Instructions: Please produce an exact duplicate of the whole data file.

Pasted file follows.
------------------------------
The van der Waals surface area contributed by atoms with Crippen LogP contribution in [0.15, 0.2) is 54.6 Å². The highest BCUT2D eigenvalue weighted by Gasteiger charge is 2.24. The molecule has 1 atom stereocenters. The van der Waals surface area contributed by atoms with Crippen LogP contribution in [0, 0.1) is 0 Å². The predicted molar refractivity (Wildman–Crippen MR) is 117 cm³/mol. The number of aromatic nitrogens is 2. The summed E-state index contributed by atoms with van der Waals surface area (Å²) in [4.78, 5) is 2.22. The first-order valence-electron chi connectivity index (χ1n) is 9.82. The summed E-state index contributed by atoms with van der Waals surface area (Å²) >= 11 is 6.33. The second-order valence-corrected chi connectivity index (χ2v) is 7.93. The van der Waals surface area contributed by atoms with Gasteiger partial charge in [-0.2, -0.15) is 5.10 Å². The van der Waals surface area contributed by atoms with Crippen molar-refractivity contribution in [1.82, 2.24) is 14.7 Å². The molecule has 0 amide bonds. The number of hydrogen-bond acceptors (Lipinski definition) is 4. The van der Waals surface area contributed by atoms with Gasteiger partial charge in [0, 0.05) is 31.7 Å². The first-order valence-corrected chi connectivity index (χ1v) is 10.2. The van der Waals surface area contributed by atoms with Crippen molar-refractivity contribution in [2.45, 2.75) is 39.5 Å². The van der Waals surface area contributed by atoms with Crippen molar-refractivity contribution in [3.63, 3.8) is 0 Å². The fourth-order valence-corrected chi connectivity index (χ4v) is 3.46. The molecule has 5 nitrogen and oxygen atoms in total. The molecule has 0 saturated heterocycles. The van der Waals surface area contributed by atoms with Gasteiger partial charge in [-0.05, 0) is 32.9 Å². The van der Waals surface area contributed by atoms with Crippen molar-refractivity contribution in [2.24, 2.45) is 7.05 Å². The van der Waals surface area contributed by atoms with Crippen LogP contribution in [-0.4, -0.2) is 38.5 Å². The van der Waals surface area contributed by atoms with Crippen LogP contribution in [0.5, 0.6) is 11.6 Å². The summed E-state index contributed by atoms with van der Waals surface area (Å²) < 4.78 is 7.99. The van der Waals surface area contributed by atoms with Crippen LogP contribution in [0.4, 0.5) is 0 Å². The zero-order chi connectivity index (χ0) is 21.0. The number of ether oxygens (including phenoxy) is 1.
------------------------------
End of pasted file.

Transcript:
The van der Waals surface area contributed by atoms with Crippen LogP contribution in [0.15, 0.2) is 54.6 Å². The highest BCUT2D eigenvalue weighted by Gasteiger charge is 2.24. The molecule has 1 atom stereocenters. The van der Waals surface area contributed by atoms with Crippen LogP contribution in [0, 0.1) is 0 Å². The predicted molar refractivity (Wildman–Crippen MR) is 117 cm³/mol. The number of aromatic nitrogens is 2. The summed E-state index contributed by atoms with van der Waals surface area (Å²) in [4.78, 5) is 2.22. The first-order valence-electron chi connectivity index (χ1n) is 9.82. The summed E-state index contributed by atoms with van der Waals surface area (Å²) >= 11 is 6.33. The second-order valence-corrected chi connectivity index (χ2v) is 7.93. The van der Waals surface area contributed by atoms with Gasteiger partial charge in [-0.2, -0.15) is 5.10 Å². The van der Waals surface area contributed by atoms with Crippen molar-refractivity contribution in [1.82, 2.24) is 14.7 Å². The molecule has 0 amide bonds. The number of hydrogen-bond acceptors (Lipinski definition) is 4. The van der Waals surface area contributed by atoms with Gasteiger partial charge in [0, 0.05) is 31.7 Å². The first-order valence-corrected chi connectivity index (χ1v) is 10.2. The van der Waals surface area contributed by atoms with Crippen molar-refractivity contribution in [2.45, 2.75) is 39.5 Å². The van der Waals surface area contributed by atoms with Crippen molar-refractivity contribution in [3.63, 3.8) is 0 Å². The fourth-order valence-corrected chi connectivity index (χ4v) is 3.46. The molecule has 5 nitrogen and oxygen atoms in total. The molecule has 0 saturated heterocycles. The van der Waals surface area contributed by atoms with Gasteiger partial charge in [-0.05, 0) is 32.9 Å². The van der Waals surface area contributed by atoms with Crippen molar-refractivity contribution in [2.24, 2.45) is 7.05 Å². The van der Waals surface area contributed by atoms with Crippen LogP contribution in [-0.4, -0.2) is 38.5 Å². The van der Waals surface area contributed by atoms with Crippen LogP contribution in [0.5, 0.6) is 11.6 Å². The summed E-state index contributed by atoms with van der Waals surface area (Å²) < 4.78 is 7.99. The van der Waals surface area contributed by atoms with Crippen LogP contribution in [0.4, 0.5) is 0 Å². The zero-order chi connectivity index (χ0) is 21.0. The number of ether oxygens (including phenoxy) is 1.